The the now retired Irish star of Premier League sides Blackburn, Chelsea, Newcastle and Fulham wasn't impressed by the Australia defenders' passing of the ball during the team's 3-2 defeat to Germany.
“I don’t know whether you’d call it (a lack of) composure or just plain quality, I don’t know," said Duff. "They keep trying to play out from the back but (Trent) Sainsbury, (Bailey) Wright, and (Milos) Degenek, they don’t have the quality to do it.”
“When you think of top centre-halves like Hummels, Boateng, Pique, these teams can play and do this, Australia can’t and sometimes it should be, ya know, OK let’s get up the pitch and get seconds."
Duff, who was signed for Melbourne City during the 2014-15 season as a marquee player, only to play 15 games for the club before sitting out the rest of the season injured with a ruptured tendon.
He returned to Ireland to finish his 20-year career and now works as a TV pundit for RTE in his home country, the format on which he was critical of the nation where he formerly plied his trade.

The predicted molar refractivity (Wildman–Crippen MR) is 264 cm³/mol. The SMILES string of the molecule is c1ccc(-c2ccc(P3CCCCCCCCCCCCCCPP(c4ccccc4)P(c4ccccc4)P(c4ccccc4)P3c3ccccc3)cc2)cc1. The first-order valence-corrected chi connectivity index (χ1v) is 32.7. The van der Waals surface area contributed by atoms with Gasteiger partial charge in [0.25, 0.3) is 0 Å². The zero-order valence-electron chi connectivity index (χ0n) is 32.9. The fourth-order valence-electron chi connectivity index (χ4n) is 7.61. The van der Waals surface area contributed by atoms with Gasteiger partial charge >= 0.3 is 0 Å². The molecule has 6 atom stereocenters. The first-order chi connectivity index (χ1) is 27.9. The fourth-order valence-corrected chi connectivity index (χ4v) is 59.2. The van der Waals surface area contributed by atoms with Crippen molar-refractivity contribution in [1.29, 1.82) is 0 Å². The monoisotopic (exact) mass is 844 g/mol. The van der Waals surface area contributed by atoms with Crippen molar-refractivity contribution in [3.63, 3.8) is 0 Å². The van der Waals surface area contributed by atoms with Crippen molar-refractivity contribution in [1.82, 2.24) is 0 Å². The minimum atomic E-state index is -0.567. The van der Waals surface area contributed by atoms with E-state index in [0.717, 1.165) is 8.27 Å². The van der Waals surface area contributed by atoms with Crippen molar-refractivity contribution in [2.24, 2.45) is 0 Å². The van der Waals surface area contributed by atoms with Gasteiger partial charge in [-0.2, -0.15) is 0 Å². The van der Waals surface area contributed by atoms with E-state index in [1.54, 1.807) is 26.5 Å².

“Over in Australia it’s ingrained in them to play out this way, when I was there, I’ve seen centre-halves standing at corner flags, they’re not great on the ball but they get it off the keeper standing at the corner flag and they try and play, very rarely get out, and then they give away a chance and concede a goal.
“If I’m the goalkeeper and I’m pulling strings and I’m vocal, I’d just say ‘Listen lads, let’s get up the pitch’.
Since taking over as coach of the Socceroos, Ange Postecoglou has promoted this style of playing out of the back as a manager, mirroring approaches brought in by Dutch influences of technical development within Australian coaching and talent identification.
It wasn't all negative from Duff, he was complimentary in the lead-up to the match and even fancied the Socceroos to get a result from the match.